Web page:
In its earliest days, newly affluent "Silver Kings" of the Comstock Lode called the Montgomery Block home. Many of the earliest land disputes between Spanish and Mexican land grant holders and American squatters were resolved by lawyers and judges ensconced in the Montgomery Block. Numerous early California legislators and politicians worked out of the Montgomery Block.

James King of William (his father's first name), editor of the Daily Evening Bulletin, died in room 207 of the Montgomery Block on May 14, 1856 after being shot in the street out front by James P. Casey, a city supervisor who felt slighted by King's anti-corruption crusading journalism. Casey was lynched a few days after King's death by a reborn Vigilance committee.[citation needed]

The interior of the building in 1958

In the 1860s Mark Twain met a San Francisco fireman named Tom Sawyer in the Montgomery Block sauna. It was home in 1911 to exiled Dr. Sun Yat-sen who, working with Wong Sam Ark, wrote the Chinese constitution that was later installed after the fall of the Qing Dynasty.

It is claimed, by E Clampus Vitus among others, that the drink Pisco punch was invented in the Bank Exchange Bar in the first floor of the Montgomery block.

From the 1890s to the 1940s it was an important literary bohemian rendezvous possibly because the Montgomery Block provided office space for the San Francisco Argonaut, for which people like Bierce, Harte, Twain and others wrote. Artists filled its galleries and rented cheap studio space after the building became less exclusive in the latter part of the nineteenth century. In the basement, among the many hangouts, was one that went by the name of Coppa's.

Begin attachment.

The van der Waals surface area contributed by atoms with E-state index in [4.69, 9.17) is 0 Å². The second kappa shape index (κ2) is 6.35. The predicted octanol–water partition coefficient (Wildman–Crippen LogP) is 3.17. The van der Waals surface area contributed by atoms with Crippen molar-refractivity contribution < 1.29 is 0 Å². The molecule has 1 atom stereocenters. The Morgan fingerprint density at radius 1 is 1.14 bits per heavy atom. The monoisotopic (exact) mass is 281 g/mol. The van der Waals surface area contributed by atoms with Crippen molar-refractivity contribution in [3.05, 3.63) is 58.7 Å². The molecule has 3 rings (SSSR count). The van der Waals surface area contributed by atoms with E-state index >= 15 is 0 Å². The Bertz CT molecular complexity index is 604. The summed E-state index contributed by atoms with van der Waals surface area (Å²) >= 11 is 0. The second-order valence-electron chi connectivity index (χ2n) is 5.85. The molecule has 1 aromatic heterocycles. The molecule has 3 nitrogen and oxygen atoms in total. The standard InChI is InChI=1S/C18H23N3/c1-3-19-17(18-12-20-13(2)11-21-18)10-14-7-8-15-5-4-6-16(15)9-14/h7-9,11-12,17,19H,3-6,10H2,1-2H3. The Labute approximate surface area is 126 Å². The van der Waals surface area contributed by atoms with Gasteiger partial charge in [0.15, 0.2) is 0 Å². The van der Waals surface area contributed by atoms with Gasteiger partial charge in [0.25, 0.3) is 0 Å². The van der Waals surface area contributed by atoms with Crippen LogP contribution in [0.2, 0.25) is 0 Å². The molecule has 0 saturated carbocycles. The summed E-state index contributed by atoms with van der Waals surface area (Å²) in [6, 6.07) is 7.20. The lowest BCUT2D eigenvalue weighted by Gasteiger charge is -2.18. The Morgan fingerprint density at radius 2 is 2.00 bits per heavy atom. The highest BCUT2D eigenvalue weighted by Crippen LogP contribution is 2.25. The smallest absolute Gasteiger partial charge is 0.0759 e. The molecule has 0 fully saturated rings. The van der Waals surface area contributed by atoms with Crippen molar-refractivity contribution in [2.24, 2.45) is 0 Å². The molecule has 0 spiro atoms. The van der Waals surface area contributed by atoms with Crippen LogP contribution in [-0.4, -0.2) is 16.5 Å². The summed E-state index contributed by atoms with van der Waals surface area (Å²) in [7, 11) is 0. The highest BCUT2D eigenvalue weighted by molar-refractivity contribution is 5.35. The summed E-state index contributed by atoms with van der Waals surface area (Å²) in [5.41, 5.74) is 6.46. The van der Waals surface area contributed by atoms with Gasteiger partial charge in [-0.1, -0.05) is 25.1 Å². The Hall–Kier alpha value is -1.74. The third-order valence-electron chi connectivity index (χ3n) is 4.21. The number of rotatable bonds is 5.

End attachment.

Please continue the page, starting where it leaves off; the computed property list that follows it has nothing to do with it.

One of the oldest masonry structures in San Francisco, the building escaped destruction in the 1906 earthquake and fire. A tenant named Oliver Perry Stidger, son of pioneers, stood his ground with a pistol and declared he would shoot any man in the demolition squad who came to blow up the building in order to halt the flames. He asked for thirty minutes and a small area of the downtown was saved from the fire.[citation needed]

Lawrence Ferlinghetti mentioned "the classic old Montgomery Block building, the most famous literary and artistic structure in the West" in his 1998 inaugural speech as Poet Laureate of San Francisco.[2]

The Montgomery Block was demolished in 1959, even though a preservation movement had begun to emerge in San Francisco. It is remembered for its historic importance as a bohemian center of the city. The Montgomery Block was replaced by a parking lot and later, the Transamerica Pyramid.


  1. ^ a b "Montgomery Block". Office of Historic Preservation, California State Parks. Retrieved 2012-10-14. 
  2. ^ a b Leah Caracappa: The Bohemians of San Francisco's 'Monkey Block' Poetrybay, Winter 2005 edition
  3. ^ William Hjortsberg (1 April 2012). Jubilee Hitchhiker: The Life and Times of Richard Brautigan. Counterpoint LLC. ISBN 978-1-61902-045-0. 
  4. ^ Matthew Poole; Erika Lenkert (2 February 2010). Frommer's San Francisco 2010. John Wiley & Sons. p. 206. ISBN 978-0-470-59486-5. 
  • Jones, Idwal, Ark of Empire: San Francisco's Montgomery Block (New York: Ballantine Books, 1951 / Comstock ed, 1972, ISBN 978-0345028945)
  • O'Brien, Robert, This Is San Francisco (New York: Whittlesey House, 1948; San Francisco: Chronicle Books, 1994)

External links[edit]